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Post-traumatic stress disorder caused in mentally disordered offenders by the committing of a serious violent or sexual offence

Gray, Nicola Susan, Carman, Nicole G., Rogers, Paul E., MacCulloch, Malcolm J., Hayward, Peter and Snowden, Robert Jefferson 2003. Post-traumatic stress disorder caused in mentally disordered offenders by the committing of a serious violent or sexual offence. Journal of Forensic Psychiatry & Psychology 14 (1) , pp. 27-43. 10.1080/1478994031000074289

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Abstract

The aim of the study was to measure in a sample of mentally disordered offenders the frequency of post-traumatic stress disorder (PTSD) symptoms related to the committing of an offence and to consider what factors might be contributory to the onset and maintenance of these symptoms. The study was the first to investigate the incidence of PTSD in a primarily mentally ill population. A sample of 37 mentally disordered offenders was assessed for PTSD according to the Diagnostic and Statistical Manual of Mental Disorders (DSM III-R; American Psychiatric Association, 1987) and the Impact of Events Scale (IES; Horowitz, Wilner and Alvarez, 1979). Of this sample, 33% met diagnostic criteria for PTSD and 54% had significant PTSD symptomatology as indexed by the IES. The IES scores were greater in those who had committed violent offences than in those who had committed sexual offences, and in those who had an affective diagnosis. Frequency of PTSD symptoms was greater in those offenders who now felt regret for their actions. The high frequency of PTSD symptoms in this population may serve as a significant stressor and may exacerbate co-morbid psychiatric illness and contribute to poor treatment response and relapse. Many mental illnesses are exacerbated by stress and the presence of untreated PTSD symptoms may serve to prevent treatment gains for the primary mental disorder. If risk of future dangerous-ness is associated with unstable mental state, as is often the case in a mentally disordered population, then the development of PTSD post-offence may serve to prolong or increase risk of harm to both self and others.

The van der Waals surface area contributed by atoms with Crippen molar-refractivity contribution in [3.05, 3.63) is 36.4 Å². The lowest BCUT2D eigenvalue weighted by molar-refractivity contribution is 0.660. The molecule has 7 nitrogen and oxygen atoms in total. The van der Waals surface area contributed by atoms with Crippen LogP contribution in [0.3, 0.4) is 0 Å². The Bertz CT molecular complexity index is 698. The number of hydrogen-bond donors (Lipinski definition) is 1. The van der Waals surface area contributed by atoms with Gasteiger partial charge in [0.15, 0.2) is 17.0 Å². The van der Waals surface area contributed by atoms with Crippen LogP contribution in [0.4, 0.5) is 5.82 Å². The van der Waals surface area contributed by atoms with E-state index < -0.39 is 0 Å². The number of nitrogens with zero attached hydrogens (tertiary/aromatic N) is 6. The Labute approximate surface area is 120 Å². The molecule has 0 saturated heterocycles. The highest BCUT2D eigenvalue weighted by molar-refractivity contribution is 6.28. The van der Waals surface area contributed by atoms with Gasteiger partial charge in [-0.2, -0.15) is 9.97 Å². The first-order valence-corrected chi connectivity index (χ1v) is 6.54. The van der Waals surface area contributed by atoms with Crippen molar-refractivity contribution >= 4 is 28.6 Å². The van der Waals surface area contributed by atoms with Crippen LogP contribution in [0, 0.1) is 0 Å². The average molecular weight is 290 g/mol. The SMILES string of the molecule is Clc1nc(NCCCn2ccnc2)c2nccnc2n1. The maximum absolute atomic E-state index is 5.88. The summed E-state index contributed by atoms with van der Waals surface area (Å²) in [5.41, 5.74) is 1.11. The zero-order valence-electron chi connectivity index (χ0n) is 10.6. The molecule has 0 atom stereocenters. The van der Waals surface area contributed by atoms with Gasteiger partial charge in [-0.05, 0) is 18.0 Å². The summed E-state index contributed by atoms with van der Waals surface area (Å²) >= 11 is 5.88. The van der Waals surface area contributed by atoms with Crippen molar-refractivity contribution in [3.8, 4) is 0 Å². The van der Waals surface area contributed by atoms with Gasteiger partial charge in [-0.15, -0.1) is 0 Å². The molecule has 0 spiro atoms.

Item Type: Article
Status: Published
Schools: Psychology
Medicine
Uncontrolled Keywords: post-traumatic stress disorder (PTSD); mentally disordered offenders; Impact of Events Scale (IES)
Publisher: Taylor & Francis
ISSN: 1478-9949
Last Modified: 10 Dec 2018 21:39
URI: http://orca-mwe.cf.ac.uk/id/eprint/33854

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